David Stephens, MD, has been named vice president for research in the Woodruff Health Sciences Center, a newly established position in which he will oversee the WHSC research enterprise and focus on growth of multidisciplinary research across the health sciences and Emory. He will also work to enhance international collaborations in research, intellectual property and technology transfer, infrastructure and systems support, and research training and career development, among other initiatives. Stephens was previously executive associate dean for research in the medical school. This new position is a critical part of the strategy to achieve the WHSC vision of transforming health and healing. Read more online about this position and Stephens' research and past accomplishments.

William Bornstein
William Bornstein, MD, PhD

• Bornstein named to health care accreditation group

William Bornstein, MD, PhD, has been named vice chair of the Professional and Technical Advisory Committee (PTAC) of the Joint Commission Hospital Accreditation Program. PTAC members advise and assist in development of new and revised standards and recommend improvements to the accreditation program. Bornstein also chairs the Clinical Evaluative Sciences Council steering committee of the University Health System Consortium. Under his leadership, Emory Healthcare has been recognized with quality and patient safety awards from the Georgia Partnership for Health and Accountability every year from 2002 through 2007. For more information about quality initiatives within Emory Healthcare, read online magazine article.

Emory Health Sciences magazine    

Watch for inaugural issue of Emory Health Sciences magazine

The inaugural issue of Emory Health Sciences magazine is arriving on campus and in your e-mail boxes this week. A retooling of Momentum magazine, this new publication will share the the center's news, research, and clinical care with an expanded external audience, including patients and referring physicians as well as health care leadership across the country. To read about crisis and disaster planning at Emory, heroic work by the trauma team at Grady, the first mock biosafety laboratory training facility in the country, and more, see web site. Or pick up a print version of the magazine soon in locations around campus, including the Woodruff Library, the Health Sciences Library, clinic waiting rooms, WHSCAB, the Administration Building, and the schools of Medicine, Public Health, and Nursing. If you are unable to find a copy, contact Carol Pinto at or 404-727-3324.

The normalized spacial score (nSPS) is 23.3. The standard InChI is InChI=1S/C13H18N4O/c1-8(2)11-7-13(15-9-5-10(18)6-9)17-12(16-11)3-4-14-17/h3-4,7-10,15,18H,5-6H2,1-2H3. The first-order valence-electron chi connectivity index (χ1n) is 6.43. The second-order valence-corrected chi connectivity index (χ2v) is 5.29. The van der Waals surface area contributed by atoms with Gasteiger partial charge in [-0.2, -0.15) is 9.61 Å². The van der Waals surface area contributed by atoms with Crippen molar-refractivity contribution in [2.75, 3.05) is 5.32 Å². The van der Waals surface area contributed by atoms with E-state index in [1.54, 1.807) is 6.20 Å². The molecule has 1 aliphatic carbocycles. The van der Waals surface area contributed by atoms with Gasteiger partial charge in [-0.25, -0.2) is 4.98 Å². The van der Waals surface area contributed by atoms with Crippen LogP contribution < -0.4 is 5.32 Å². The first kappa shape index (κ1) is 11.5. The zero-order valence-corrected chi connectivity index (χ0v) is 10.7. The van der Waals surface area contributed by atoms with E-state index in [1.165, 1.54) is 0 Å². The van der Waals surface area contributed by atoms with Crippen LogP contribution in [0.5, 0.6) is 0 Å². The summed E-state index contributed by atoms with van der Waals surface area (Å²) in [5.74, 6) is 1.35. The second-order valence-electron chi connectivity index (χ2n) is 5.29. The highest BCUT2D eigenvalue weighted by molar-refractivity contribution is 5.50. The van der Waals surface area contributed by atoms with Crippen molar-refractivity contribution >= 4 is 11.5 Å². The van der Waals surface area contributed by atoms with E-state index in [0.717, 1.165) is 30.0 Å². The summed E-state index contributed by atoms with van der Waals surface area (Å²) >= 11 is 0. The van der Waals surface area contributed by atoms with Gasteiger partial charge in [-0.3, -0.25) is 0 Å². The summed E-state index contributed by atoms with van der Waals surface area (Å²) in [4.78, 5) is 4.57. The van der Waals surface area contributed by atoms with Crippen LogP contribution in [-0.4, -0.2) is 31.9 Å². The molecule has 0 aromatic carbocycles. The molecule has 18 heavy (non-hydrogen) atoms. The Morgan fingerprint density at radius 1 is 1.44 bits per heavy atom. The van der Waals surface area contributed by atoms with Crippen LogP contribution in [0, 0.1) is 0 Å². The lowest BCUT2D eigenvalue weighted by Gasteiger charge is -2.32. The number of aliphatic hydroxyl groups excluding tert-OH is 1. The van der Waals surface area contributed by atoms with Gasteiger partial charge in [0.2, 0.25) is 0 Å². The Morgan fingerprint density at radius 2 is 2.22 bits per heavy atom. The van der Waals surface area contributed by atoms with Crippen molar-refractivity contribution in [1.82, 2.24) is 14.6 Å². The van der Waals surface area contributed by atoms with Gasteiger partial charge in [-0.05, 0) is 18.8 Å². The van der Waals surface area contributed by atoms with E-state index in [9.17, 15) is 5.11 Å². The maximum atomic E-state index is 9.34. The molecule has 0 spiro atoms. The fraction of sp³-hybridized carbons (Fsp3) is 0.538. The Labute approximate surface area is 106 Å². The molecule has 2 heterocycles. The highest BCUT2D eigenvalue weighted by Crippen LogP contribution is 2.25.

Susan Grant
Susan Grant, MS, RN

Emory to co-host seminar for patient-centered care

Together with the Institute of Family-Centered Care, Emory Healthcare and the School of Medicine are co-hosting a training seminar, "Hospitals Moving Forward with Patient- and Family-Centered Care," to be held March 3-6 at the Emory Conference Center Hotel. The 3.5-day seminar for administrators, physicians, nurses, and other clinical staff will offer 60 sessions addressing patient- and family-centered concepts in quality improvement, risk management, patient safety, HIPAA compliance, strategic planning, and patient- and family-centered measurement, and other areas. Susan Grant, MS, RN, chief nursing officer for Emory Healthcare, is among the seminar faculty, whose members represent a wide range of expertise. Continuing education credit is available for nurses, social workers, and physicians. For more information or to register, visit the web site.